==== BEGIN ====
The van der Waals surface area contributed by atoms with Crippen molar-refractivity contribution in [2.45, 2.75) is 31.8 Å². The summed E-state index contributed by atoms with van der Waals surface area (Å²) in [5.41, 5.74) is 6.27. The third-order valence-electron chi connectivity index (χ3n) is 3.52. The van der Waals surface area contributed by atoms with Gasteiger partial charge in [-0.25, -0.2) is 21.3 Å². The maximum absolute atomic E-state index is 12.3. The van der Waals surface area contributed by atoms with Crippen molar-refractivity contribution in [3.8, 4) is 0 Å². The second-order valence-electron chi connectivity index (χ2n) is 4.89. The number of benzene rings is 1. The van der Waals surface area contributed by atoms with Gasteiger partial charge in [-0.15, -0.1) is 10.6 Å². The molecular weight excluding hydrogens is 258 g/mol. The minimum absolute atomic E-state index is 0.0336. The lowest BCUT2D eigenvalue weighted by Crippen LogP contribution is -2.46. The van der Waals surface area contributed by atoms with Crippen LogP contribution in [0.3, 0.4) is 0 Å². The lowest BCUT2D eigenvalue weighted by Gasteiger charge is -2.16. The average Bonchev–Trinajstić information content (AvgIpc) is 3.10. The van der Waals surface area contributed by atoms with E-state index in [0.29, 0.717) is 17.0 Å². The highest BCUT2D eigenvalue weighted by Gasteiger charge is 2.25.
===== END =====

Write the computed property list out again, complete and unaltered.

The van der Waals surface area contributed by atoms with Crippen molar-refractivity contribution in [2.45, 2.75) is 31.8 Å². The summed E-state index contributed by atoms with van der Waals surface area (Å²) in [5.41, 5.74) is 6.27. The third-order valence-electron chi connectivity index (χ3n) is 3.52. The van der Waals surface area contributed by atoms with Gasteiger partial charge in [-0.25, -0.2) is 21.3 Å². The maximum absolute atomic E-state index is 12.3. The van der Waals surface area contributed by atoms with Crippen molar-refractivity contribution in [3.8, 4) is 0 Å². The second-order valence-electron chi connectivity index (χ2n) is 4.89. The number of benzene rings is 1. The van der Waals surface area contributed by atoms with Gasteiger partial charge in [-0.15, -0.1) is 10.6 Å². The molecular weight excluding hydrogens is 258 g/mol. The minimum absolute atomic E-state index is 0.0336. The lowest BCUT2D eigenvalue weighted by Crippen LogP contribution is -2.46. The van der Waals surface area contributed by atoms with Crippen LogP contribution in [0.3, 0.4) is 0 Å². The lowest BCUT2D eigenvalue weighted by Gasteiger charge is -2.16. The average Bonchev–Trinajstić information content (AvgIpc) is 3.10. The van der Waals surface area contributed by atoms with E-state index in [0.29, 0.717) is 17.0 Å². The highest BCUT2D eigenvalue weighted by Gasteiger charge is 2.25.